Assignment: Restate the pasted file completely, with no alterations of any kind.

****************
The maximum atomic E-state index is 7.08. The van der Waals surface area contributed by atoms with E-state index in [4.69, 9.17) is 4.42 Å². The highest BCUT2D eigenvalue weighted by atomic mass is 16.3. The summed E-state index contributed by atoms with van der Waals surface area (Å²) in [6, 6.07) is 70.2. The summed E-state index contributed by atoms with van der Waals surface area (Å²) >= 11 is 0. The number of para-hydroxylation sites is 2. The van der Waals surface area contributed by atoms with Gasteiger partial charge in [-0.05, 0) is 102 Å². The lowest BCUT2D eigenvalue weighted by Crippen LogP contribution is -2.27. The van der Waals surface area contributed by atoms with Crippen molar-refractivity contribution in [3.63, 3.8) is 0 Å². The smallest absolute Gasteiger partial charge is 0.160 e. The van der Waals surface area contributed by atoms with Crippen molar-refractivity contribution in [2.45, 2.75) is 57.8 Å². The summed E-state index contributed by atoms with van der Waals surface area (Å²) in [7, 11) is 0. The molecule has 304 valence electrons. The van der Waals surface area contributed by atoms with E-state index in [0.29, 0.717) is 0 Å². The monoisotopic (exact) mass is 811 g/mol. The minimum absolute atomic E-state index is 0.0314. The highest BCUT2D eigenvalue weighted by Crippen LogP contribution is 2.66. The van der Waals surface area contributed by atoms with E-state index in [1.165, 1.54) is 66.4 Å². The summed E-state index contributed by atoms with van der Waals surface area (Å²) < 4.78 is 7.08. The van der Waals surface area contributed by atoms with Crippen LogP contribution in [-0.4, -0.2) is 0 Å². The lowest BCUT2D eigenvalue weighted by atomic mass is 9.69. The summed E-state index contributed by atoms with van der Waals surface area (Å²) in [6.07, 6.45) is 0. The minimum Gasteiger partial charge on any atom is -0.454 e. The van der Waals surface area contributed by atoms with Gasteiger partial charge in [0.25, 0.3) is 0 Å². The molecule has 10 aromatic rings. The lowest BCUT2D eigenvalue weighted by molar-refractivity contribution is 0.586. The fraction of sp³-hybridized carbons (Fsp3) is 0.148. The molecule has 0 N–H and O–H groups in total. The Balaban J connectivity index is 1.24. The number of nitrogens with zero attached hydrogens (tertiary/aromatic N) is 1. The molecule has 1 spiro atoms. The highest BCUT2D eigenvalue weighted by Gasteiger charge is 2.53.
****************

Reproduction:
The maximum atomic E-state index is 7.08. The van der Waals surface area contributed by atoms with E-state index in [4.69, 9.17) is 4.42 Å². The highest BCUT2D eigenvalue weighted by atomic mass is 16.3. The summed E-state index contributed by atoms with van der Waals surface area (Å²) in [6, 6.07) is 70.2. The summed E-state index contributed by atoms with van der Waals surface area (Å²) >= 11 is 0. The number of para-hydroxylation sites is 2. The van der Waals surface area contributed by atoms with Gasteiger partial charge in [-0.05, 0) is 102 Å². The lowest BCUT2D eigenvalue weighted by Crippen LogP contribution is -2.27. The van der Waals surface area contributed by atoms with Crippen molar-refractivity contribution in [3.63, 3.8) is 0 Å². The smallest absolute Gasteiger partial charge is 0.160 e. The van der Waals surface area contributed by atoms with Crippen molar-refractivity contribution in [2.45, 2.75) is 57.8 Å². The summed E-state index contributed by atoms with van der Waals surface area (Å²) in [7, 11) is 0. The molecule has 304 valence electrons. The van der Waals surface area contributed by atoms with E-state index in [0.29, 0.717) is 0 Å². The monoisotopic (exact) mass is 811 g/mol. The minimum absolute atomic E-state index is 0.0314. The highest BCUT2D eigenvalue weighted by Crippen LogP contribution is 2.66. The van der Waals surface area contributed by atoms with E-state index in [1.165, 1.54) is 66.4 Å². The summed E-state index contributed by atoms with van der Waals surface area (Å²) < 4.78 is 7.08. The van der Waals surface area contributed by atoms with Crippen LogP contribution in [-0.4, -0.2) is 0 Å². The lowest BCUT2D eigenvalue weighted by atomic mass is 9.69. The summed E-state index contributed by atoms with van der Waals surface area (Å²) in [6.07, 6.45) is 0. The minimum Gasteiger partial charge on any atom is -0.454 e. The van der Waals surface area contributed by atoms with Gasteiger partial charge in [0.25, 0.3) is 0 Å². The molecule has 10 aromatic rings. The lowest BCUT2D eigenvalue weighted by molar-refractivity contribution is 0.586. The fraction of sp³-hybridized carbons (Fsp3) is 0.148. The molecule has 0 N–H and O–H groups in total. The Balaban J connectivity index is 1.24. The number of nitrogens with zero attached hydrogens (tertiary/aromatic N) is 1. The molecule has 1 spiro atoms. The highest BCUT2D eigenvalue weighted by Gasteiger charge is 2.53.